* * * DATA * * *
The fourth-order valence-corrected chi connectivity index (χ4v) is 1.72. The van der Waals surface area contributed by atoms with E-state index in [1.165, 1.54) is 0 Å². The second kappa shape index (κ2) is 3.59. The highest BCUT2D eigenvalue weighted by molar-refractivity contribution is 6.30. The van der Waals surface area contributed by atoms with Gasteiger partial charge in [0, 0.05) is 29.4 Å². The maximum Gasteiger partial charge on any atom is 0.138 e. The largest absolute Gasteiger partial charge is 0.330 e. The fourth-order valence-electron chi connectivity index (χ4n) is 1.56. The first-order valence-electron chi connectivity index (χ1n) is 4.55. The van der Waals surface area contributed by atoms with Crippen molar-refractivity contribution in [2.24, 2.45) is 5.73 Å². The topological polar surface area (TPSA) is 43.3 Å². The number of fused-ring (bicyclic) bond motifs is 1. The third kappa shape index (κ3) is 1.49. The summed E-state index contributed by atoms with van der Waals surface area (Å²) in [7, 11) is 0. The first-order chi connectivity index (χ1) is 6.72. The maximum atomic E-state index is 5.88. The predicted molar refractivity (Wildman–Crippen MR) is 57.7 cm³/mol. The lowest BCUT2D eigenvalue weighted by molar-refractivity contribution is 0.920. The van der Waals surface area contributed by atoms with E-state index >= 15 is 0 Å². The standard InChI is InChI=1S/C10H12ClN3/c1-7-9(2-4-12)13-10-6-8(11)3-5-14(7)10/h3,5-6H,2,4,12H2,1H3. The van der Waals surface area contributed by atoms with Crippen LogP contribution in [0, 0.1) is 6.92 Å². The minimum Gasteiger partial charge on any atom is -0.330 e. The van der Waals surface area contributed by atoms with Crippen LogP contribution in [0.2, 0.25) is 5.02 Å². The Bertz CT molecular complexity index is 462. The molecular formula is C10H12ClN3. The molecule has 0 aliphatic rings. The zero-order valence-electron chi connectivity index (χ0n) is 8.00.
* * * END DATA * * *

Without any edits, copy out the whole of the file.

The fourth-order valence-corrected chi connectivity index (χ4v) is 1.72. The van der Waals surface area contributed by atoms with E-state index in [1.165, 1.54) is 0 Å². The second kappa shape index (κ2) is 3.59. The highest BCUT2D eigenvalue weighted by molar-refractivity contribution is 6.30. The van der Waals surface area contributed by atoms with Gasteiger partial charge in [0, 0.05) is 29.4 Å². The maximum Gasteiger partial charge on any atom is 0.138 e. The largest absolute Gasteiger partial charge is 0.330 e. The fourth-order valence-electron chi connectivity index (χ4n) is 1.56. The first-order valence-electron chi connectivity index (χ1n) is 4.55. The van der Waals surface area contributed by atoms with Crippen molar-refractivity contribution in [2.24, 2.45) is 5.73 Å². The topological polar surface area (TPSA) is 43.3 Å². The number of fused-ring (bicyclic) bond motifs is 1. The third kappa shape index (κ3) is 1.49. The summed E-state index contributed by atoms with van der Waals surface area (Å²) in [7, 11) is 0. The first-order chi connectivity index (χ1) is 6.72. The maximum atomic E-state index is 5.88. The predicted molar refractivity (Wildman–Crippen MR) is 57.7 cm³/mol. The lowest BCUT2D eigenvalue weighted by molar-refractivity contribution is 0.920. The van der Waals surface area contributed by atoms with E-state index >= 15 is 0 Å². The standard InChI is InChI=1S/C10H12ClN3/c1-7-9(2-4-12)13-10-6-8(11)3-5-14(7)10/h3,5-6H,2,4,12H2,1H3. The van der Waals surface area contributed by atoms with Crippen LogP contribution in [0, 0.1) is 6.92 Å². The minimum Gasteiger partial charge on any atom is -0.330 e. The van der Waals surface area contributed by atoms with Crippen LogP contribution in [0.2, 0.25) is 5.02 Å². The Bertz CT molecular complexity index is 462. The molecular formula is C10H12ClN3. The molecule has 0 aliphatic rings. The zero-order valence-electron chi connectivity index (χ0n) is 8.00.